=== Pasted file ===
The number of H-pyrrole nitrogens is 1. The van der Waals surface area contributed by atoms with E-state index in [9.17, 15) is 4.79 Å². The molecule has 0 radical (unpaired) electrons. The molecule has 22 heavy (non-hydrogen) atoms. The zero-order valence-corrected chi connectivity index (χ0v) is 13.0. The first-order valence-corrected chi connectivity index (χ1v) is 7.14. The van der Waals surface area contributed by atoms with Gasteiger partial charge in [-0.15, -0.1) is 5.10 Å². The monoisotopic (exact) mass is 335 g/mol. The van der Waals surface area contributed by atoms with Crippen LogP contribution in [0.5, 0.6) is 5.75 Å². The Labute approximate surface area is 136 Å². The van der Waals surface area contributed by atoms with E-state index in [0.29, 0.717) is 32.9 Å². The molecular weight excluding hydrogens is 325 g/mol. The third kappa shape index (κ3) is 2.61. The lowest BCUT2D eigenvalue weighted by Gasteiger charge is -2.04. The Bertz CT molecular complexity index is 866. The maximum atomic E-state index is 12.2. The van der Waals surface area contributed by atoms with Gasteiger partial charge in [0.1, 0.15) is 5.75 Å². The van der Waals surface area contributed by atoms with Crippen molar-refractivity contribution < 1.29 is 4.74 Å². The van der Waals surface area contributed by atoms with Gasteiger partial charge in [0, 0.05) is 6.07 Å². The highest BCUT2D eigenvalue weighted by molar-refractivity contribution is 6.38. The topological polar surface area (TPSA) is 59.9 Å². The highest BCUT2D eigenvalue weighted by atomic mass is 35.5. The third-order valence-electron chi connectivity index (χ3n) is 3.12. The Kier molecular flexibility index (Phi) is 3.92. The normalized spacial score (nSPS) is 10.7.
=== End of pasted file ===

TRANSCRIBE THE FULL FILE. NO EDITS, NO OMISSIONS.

The number of H-pyrrole nitrogens is 1. The van der Waals surface area contributed by atoms with E-state index in [9.17, 15) is 4.79 Å². The molecule has 0 radical (unpaired) electrons. The molecule has 22 heavy (non-hydrogen) atoms. The zero-order valence-corrected chi connectivity index (χ0v) is 13.0. The first-order valence-corrected chi connectivity index (χ1v) is 7.14. The van der Waals surface area contributed by atoms with Gasteiger partial charge in [-0.15, -0.1) is 5.10 Å². The monoisotopic (exact) mass is 335 g/mol. The van der Waals surface area contributed by atoms with Crippen LogP contribution in [0.5, 0.6) is 5.75 Å². The Labute approximate surface area is 136 Å². The van der Waals surface area contributed by atoms with E-state index in [0.29, 0.717) is 32.9 Å². The molecular weight excluding hydrogens is 325 g/mol. The third kappa shape index (κ3) is 2.61. The lowest BCUT2D eigenvalue weighted by Gasteiger charge is -2.04. The Bertz CT molecular complexity index is 866. The maximum atomic E-state index is 12.2. The van der Waals surface area contributed by atoms with Gasteiger partial charge in [0.1, 0.15) is 5.75 Å². The van der Waals surface area contributed by atoms with Crippen molar-refractivity contribution < 1.29 is 4.74 Å². The van der Waals surface area contributed by atoms with Gasteiger partial charge in [0, 0.05) is 6.07 Å². The highest BCUT2D eigenvalue weighted by molar-refractivity contribution is 6.38. The topological polar surface area (TPSA) is 59.9 Å². The highest BCUT2D eigenvalue weighted by atomic mass is 35.5. The third-order valence-electron chi connectivity index (χ3n) is 3.12. The Kier molecular flexibility index (Phi) is 3.92. The normalized spacial score (nSPS) is 10.7.